Great philosophy is not always easy. Some philosophers – Kant, Hegel, Heidegger – write in a way that seems almost perversely obscure. Others – Kierkegaard, Nietzsche, Wittgenstein – adopt an aphoristic style. Modern analytic philosophers can present their arguments in a compressed form that places heavy demands on the reader. Hence, there is ample scope for philosophers to interpret the work of their predecessors. These interpretations can become classics in their own right. While not all philosophers write obscurely (eg, Hume, Schopenhauer, Russell), many do. One might get the impression that obscurity is a virtue in philosophy, a mark of a certain kind of greatness – but I’m skeptical.

The problem with the essay is the problem that usually plagues discussions of clarity in philosophy -- the lack of any real account of what the distinction between clarity and obscurity actually is. One sees this in the claim that Hume writes clearly, which is not something that is clearly true -- he has often been accused of obscurity, and he certainly has a trick, which any Hume scholar comes across occasionally, of writing a sentence in such a way that it can be interpreted in at least two very different ways. And Hume himself came to think the Treatise was not as clear as it should have been, despite the fact that it is what we all study most closely. (And it's worth always reminding people that the way Hume writes was considerably different from the way he spoke -- he was laboring under a handicap, like someone who speaks only Portuguese trying to write in Spanish. Scots and English were much farther apart in the eighteenth century than they are today.)

Clarity and obscurity cannot be distinguished solely on the basis of the features of the text itself -- for instance, a highly technical treatise may in fact be quite clear to someone who understands the terminology. It's not something that's purely a matter of authorial intent, since authors can fail to communicate things they are honestly trying to make clear. It's not something that can be determined with regard to readers in general, since that would make anything technical unclear. If we try to determine it with regard to specialized readers, it's unclear how Hume gets counted as a clear writer, given the sheer variety of interpretations of Hume among Hume scholars. Frankish occasionally uses 'hard to understand' as a gloss on 'obscure', and Hume, while very rewarding to study, is at least arguably hard to understand.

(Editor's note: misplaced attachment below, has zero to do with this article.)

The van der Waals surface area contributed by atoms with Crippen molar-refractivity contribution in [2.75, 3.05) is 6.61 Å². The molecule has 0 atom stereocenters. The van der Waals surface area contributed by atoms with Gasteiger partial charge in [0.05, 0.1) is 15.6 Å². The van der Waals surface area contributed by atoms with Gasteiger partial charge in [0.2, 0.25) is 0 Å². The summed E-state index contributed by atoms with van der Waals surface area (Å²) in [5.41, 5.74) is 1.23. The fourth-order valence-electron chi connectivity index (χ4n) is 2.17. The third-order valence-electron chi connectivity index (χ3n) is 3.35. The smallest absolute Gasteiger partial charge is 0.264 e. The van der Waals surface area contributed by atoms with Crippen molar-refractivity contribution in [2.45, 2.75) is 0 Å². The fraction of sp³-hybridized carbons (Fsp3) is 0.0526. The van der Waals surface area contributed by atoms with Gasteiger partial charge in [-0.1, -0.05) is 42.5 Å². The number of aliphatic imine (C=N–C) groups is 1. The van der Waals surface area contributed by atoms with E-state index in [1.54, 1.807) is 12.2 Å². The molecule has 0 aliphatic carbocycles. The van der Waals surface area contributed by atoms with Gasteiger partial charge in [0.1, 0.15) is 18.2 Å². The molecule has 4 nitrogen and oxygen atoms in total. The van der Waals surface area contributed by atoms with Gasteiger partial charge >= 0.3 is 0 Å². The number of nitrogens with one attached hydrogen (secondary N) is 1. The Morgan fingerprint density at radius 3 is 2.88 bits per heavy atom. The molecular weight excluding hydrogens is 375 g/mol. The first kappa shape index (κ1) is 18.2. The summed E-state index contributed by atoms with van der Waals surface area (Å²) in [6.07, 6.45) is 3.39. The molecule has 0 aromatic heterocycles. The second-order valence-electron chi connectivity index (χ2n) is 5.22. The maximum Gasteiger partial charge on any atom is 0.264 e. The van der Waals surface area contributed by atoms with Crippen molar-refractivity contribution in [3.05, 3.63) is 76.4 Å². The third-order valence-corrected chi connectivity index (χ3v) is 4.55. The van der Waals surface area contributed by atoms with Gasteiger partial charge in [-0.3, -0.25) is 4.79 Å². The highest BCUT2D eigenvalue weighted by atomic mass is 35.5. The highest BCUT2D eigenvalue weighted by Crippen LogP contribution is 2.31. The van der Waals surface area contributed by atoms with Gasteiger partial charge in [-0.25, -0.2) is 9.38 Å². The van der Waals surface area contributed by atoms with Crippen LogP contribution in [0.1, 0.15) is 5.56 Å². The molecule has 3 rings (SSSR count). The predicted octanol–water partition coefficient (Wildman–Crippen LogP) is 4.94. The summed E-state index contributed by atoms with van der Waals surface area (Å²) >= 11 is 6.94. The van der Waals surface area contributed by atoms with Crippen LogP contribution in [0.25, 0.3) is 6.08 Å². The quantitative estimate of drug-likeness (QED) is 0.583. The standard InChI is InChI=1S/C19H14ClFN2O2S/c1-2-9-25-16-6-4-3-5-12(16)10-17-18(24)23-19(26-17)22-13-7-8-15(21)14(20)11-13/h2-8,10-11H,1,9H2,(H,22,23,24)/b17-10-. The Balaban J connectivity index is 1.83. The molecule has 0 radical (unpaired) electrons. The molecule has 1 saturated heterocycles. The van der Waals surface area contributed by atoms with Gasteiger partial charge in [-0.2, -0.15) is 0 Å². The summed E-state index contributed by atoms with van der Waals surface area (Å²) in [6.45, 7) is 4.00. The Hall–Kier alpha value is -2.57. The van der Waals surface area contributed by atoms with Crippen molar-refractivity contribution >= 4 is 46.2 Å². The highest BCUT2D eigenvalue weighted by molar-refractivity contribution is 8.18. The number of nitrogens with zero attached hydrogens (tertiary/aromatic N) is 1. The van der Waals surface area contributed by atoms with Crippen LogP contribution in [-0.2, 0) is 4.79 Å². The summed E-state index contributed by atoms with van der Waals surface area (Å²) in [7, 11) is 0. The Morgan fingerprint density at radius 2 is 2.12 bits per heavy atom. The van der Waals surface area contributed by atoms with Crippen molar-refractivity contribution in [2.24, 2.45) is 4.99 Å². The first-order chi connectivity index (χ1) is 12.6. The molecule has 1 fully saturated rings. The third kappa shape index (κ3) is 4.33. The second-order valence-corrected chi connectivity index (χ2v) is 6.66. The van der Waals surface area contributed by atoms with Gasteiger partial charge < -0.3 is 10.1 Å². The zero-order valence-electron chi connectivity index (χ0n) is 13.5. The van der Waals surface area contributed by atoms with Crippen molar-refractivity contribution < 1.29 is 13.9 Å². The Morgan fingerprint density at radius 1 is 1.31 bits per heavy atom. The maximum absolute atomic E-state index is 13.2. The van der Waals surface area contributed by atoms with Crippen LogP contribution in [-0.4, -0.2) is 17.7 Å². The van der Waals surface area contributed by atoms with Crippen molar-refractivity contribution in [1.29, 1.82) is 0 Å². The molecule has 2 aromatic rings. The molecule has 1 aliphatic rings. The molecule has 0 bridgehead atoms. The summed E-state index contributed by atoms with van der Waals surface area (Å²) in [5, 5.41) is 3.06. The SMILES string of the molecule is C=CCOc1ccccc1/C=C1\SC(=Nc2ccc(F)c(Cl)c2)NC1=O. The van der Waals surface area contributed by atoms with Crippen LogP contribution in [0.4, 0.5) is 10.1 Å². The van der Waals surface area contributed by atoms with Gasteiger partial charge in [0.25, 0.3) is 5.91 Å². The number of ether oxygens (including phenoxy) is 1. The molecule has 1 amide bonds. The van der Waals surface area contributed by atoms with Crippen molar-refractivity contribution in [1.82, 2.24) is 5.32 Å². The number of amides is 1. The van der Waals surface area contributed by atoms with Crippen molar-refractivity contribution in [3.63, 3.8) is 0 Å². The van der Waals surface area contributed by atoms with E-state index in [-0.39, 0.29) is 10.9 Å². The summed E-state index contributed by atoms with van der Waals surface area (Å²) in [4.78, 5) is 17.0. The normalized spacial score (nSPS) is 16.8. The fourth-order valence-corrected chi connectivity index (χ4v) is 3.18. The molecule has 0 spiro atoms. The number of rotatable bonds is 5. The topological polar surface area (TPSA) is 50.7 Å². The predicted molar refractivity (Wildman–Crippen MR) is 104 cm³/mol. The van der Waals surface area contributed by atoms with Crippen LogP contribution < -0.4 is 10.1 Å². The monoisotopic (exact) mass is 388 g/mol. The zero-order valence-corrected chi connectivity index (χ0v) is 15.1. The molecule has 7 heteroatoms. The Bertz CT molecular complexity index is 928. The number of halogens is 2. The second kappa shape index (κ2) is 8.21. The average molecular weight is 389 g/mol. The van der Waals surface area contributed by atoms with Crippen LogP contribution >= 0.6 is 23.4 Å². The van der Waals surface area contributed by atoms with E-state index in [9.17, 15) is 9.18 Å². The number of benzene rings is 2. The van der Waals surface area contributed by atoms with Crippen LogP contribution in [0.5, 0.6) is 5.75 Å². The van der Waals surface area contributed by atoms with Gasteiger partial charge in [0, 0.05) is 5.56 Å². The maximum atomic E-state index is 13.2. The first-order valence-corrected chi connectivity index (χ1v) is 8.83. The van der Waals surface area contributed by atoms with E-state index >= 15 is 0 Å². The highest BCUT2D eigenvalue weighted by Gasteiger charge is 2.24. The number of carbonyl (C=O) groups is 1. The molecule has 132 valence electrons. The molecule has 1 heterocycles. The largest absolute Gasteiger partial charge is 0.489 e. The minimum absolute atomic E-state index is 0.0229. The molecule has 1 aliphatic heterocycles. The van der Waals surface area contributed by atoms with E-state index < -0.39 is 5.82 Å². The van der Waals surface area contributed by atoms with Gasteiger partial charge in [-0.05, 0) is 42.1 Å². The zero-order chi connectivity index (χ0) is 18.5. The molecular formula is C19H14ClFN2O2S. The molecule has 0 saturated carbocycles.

The distinction between clarity and obscurity can certainly do some genuine work in assessment; but if it's not simply a personal assessment (what's clear or obscure for me at this time given my background) it is best if we not assume that everyone knows already how the distinction is to be made.

Tuesday, November 17, 2015

Music on My Mind

Josh White, "One Meat Ball". It's an odd classic, but a catchy one.

Sunday, November 15, 2015

Fortnightly Book, November 15

I started reading Robert Louis Stevenson quite early. In fifth grade, my grandparents had given me a single volume set that included Treasure Island, Strange Case of Dr Jekyll and Mr Hyde, Kidnapped, and The Master of Ballantrae. The first three I devoured, but it took me quite a bit longer to get into the last one. It's perhaps not surprising that the deviousness of the Master takes a bit more to grasp. In a letter (noted in the Introduction to the edition below), Robertson tells a friend:

The Master is all I know of the devil. I have known hints of him, in the world, but always cowards; he is as bold as a lion, but with the same deadly, causeless duplicity.

I did eventually get through it, and enjoyed it, but it did take a while to get the hang of the cool-headed and ruthless plots that make up the plot. Spring tales and summer tales, and even autumn tales, are the tales of youth; but the subtitle of the book is A Winter's Tale.